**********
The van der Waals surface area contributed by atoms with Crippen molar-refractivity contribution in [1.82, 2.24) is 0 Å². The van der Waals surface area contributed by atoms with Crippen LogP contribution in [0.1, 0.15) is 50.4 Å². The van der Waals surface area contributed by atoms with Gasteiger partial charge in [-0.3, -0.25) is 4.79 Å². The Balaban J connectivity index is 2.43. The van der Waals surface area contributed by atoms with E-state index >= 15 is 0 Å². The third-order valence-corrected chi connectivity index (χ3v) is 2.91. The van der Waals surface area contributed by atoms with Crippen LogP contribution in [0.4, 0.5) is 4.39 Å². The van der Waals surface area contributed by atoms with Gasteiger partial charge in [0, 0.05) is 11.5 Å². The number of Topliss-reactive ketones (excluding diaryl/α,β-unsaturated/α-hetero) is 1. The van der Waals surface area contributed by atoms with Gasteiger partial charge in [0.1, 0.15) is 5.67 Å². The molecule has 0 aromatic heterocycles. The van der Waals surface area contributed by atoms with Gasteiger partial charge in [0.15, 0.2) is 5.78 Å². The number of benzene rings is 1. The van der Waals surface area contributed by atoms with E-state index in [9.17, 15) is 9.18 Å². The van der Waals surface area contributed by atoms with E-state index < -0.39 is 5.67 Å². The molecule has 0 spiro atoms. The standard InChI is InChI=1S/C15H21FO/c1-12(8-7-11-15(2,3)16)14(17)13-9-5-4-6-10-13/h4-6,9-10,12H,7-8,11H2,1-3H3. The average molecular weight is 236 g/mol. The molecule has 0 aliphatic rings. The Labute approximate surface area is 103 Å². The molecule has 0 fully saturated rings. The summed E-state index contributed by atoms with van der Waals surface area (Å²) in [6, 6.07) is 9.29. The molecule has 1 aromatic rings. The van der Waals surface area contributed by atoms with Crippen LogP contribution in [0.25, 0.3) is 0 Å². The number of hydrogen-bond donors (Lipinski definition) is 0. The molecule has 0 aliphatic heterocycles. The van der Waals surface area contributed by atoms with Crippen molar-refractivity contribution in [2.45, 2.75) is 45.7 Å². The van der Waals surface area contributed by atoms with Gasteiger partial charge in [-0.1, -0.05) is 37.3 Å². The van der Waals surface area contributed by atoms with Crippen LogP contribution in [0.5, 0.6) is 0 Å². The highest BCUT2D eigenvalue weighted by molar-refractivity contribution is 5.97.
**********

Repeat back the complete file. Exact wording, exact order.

The van der Waals surface area contributed by atoms with Crippen molar-refractivity contribution in [1.82, 2.24) is 0 Å². The van der Waals surface area contributed by atoms with Crippen LogP contribution in [0.1, 0.15) is 50.4 Å². The van der Waals surface area contributed by atoms with Gasteiger partial charge in [-0.3, -0.25) is 4.79 Å². The Balaban J connectivity index is 2.43. The van der Waals surface area contributed by atoms with E-state index >= 15 is 0 Å². The third-order valence-corrected chi connectivity index (χ3v) is 2.91. The van der Waals surface area contributed by atoms with Crippen LogP contribution in [0.4, 0.5) is 4.39 Å². The van der Waals surface area contributed by atoms with Gasteiger partial charge in [0, 0.05) is 11.5 Å². The number of Topliss-reactive ketones (excluding diaryl/α,β-unsaturated/α-hetero) is 1. The van der Waals surface area contributed by atoms with Gasteiger partial charge in [0.1, 0.15) is 5.67 Å². The molecule has 0 aromatic heterocycles. The van der Waals surface area contributed by atoms with Gasteiger partial charge in [0.15, 0.2) is 5.78 Å². The number of benzene rings is 1. The van der Waals surface area contributed by atoms with E-state index in [9.17, 15) is 9.18 Å². The van der Waals surface area contributed by atoms with E-state index < -0.39 is 5.67 Å². The molecule has 0 spiro atoms. The standard InChI is InChI=1S/C15H21FO/c1-12(8-7-11-15(2,3)16)14(17)13-9-5-4-6-10-13/h4-6,9-10,12H,7-8,11H2,1-3H3. The average molecular weight is 236 g/mol. The molecule has 0 aliphatic rings. The Labute approximate surface area is 103 Å². The molecule has 0 fully saturated rings. The summed E-state index contributed by atoms with van der Waals surface area (Å²) in [6, 6.07) is 9.29. The molecule has 1 aromatic rings. The van der Waals surface area contributed by atoms with Crippen LogP contribution in [0.25, 0.3) is 0 Å². The number of hydrogen-bond donors (Lipinski definition) is 0. The molecule has 0 aliphatic heterocycles. The van der Waals surface area contributed by atoms with Crippen molar-refractivity contribution in [2.45, 2.75) is 45.7 Å². The van der Waals surface area contributed by atoms with Gasteiger partial charge in [-0.1, -0.05) is 37.3 Å². The van der Waals surface area contributed by atoms with Crippen LogP contribution in [0.5, 0.6) is 0 Å². The highest BCUT2D eigenvalue weighted by molar-refractivity contribution is 5.97.